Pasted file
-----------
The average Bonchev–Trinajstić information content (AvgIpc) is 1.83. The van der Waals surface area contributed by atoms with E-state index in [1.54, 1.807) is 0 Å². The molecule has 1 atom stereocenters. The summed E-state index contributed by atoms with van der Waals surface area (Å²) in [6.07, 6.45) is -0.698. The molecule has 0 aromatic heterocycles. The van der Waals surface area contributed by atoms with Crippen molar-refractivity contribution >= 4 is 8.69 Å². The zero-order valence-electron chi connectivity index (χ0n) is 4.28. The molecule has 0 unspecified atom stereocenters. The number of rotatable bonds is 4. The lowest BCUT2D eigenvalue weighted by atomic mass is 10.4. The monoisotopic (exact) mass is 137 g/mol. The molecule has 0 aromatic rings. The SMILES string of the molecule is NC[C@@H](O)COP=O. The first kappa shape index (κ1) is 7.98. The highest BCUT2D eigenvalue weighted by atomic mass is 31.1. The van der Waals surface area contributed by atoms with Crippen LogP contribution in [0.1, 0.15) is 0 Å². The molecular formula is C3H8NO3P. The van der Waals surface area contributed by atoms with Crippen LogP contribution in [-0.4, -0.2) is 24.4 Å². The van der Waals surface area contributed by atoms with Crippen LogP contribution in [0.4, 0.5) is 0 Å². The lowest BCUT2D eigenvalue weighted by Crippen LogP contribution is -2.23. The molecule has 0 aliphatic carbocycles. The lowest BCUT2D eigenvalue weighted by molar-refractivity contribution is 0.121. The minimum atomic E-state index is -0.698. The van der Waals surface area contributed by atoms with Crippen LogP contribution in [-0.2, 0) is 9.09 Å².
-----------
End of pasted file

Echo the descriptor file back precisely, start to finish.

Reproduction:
The average Bonchev–Trinajstić information content (AvgIpc) is 1.83. The van der Waals surface area contributed by atoms with E-state index in [1.54, 1.807) is 0 Å². The molecule has 1 atom stereocenters. The summed E-state index contributed by atoms with van der Waals surface area (Å²) in [6.07, 6.45) is -0.698. The molecule has 0 aromatic heterocycles. The van der Waals surface area contributed by atoms with Crippen molar-refractivity contribution >= 4 is 8.69 Å². The zero-order valence-electron chi connectivity index (χ0n) is 4.28. The molecule has 0 unspecified atom stereocenters. The number of rotatable bonds is 4. The lowest BCUT2D eigenvalue weighted by atomic mass is 10.4. The monoisotopic (exact) mass is 137 g/mol. The molecule has 0 aromatic rings. The SMILES string of the molecule is NC[C@@H](O)COP=O. The first kappa shape index (κ1) is 7.98. The highest BCUT2D eigenvalue weighted by atomic mass is 31.1. The van der Waals surface area contributed by atoms with Crippen LogP contribution in [0.1, 0.15) is 0 Å². The molecular formula is C3H8NO3P. The van der Waals surface area contributed by atoms with Crippen LogP contribution in [-0.4, -0.2) is 24.4 Å². The van der Waals surface area contributed by atoms with Crippen LogP contribution in [0.4, 0.5) is 0 Å². The lowest BCUT2D eigenvalue weighted by Crippen LogP contribution is -2.23. The molecule has 0 aliphatic carbocycles. The lowest BCUT2D eigenvalue weighted by molar-refractivity contribution is 0.121. The minimum atomic E-state index is -0.698. The van der Waals surface area contributed by atoms with Crippen LogP contribution in [-0.2, 0) is 9.09 Å².